“The early designers were doing something totally new and did some great courses. But I believe there have been as many great courses built in the last 15 to 20 years. We learn from the past and because we have better equipment and manpower and knowledge, perhaps our golden age is even a little better than the first golden age.”
Smith, based in Eastchester, New York, has worked with Kay since 1990. He was largely responsible for the design of the new holes at Blue Fox Run and the extensive bunker renovations and upgrades at Timberlin, which have turned that municipal track into one of the best munis in the state.
“At Timberlin we have a perfect example of a very good public golf course,” Smith observed. “Good topography and a good layout, but a course that needed a little bit of work everywhere to make it pop. It was mostly on the bunkers. We went in there and acted as though we were placing bunkers at a brand new course. We rebuilt some and left them were they were and in other instances we moved them or built new ones, all with an eye on strategy and how they affected play on each hole. I think we succeeded in bringing a new feel and playing experience to Timberlin.”Timberlin Golf Club
Smith said the new holes at Blue Fox Run, which are scheduled to open sometime late this spring, were designed to create a homogeneous feel with the 18 existing holes.
“Because some of the new holes were going to be merged with holes on the existing course, we first undertook some bunker work on the old course so that there would be a seamless look and feel. Two of the new holes are tree-lined, one hole has a very large pond that affects how players approach it, and the other six holes are routed on an old farm field and therefore have a links feel to them.”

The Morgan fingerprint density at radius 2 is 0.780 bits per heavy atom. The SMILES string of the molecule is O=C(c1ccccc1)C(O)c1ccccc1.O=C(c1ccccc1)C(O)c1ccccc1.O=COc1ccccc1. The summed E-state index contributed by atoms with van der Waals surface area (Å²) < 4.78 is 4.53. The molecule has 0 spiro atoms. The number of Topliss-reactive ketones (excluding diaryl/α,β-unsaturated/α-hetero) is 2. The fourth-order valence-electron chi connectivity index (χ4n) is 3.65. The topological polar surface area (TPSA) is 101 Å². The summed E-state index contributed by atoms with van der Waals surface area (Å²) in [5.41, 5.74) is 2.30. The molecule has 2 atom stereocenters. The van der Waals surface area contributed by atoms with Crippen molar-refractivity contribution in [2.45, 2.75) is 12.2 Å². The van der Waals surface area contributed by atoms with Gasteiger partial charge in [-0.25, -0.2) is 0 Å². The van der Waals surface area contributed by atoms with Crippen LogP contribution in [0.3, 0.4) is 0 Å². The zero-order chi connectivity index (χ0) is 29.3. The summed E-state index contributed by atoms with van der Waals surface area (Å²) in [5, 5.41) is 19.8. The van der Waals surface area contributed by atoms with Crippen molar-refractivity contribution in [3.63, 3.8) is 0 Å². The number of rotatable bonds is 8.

He added, “We looked at all the other golf courses in the Hartford area and we wanted to do something that was different and stood out. We decided to make a course that did not look old but also did not look brand new.”New Holes at Blue Fox Run Golf Club
Kay and Smith’s firm also oversaw a million-dollar renovation to the public-access Ailing Memorial Golf Club in New Haven, Ct., work that included new bunkers, new tees, the planting of new trees and signage.
Smith is in agreement with his partner on how a golf course should be designed.
“In public golf, you have to keep the player coming back. You do that be making a course a real challenge for someone to break 75 and easy for someone to break 100. The end result is an memorable and enjoyable experience for each player.”
He added, “Golf has to be fun. So many courses designed today place the emphasis on difficulty. People will tell me, `Oh, that was a great golf course. It was so tough,’ but then they never go back. When we designed Blue Heron Pines in New Jersey as our first high-end daily fee course people said golfers weren’t going to pay top dollar to play a public course. Well, they did and it’s been one of the most successful courses from an economic standpoint.”
Making golf fun sounds trite. But if that is the case, why don’t more architects approach their jobs that way? When Stephen Kay and Doug Smith get their way the game is more enjoyable and the golf industry, in general, is better for it.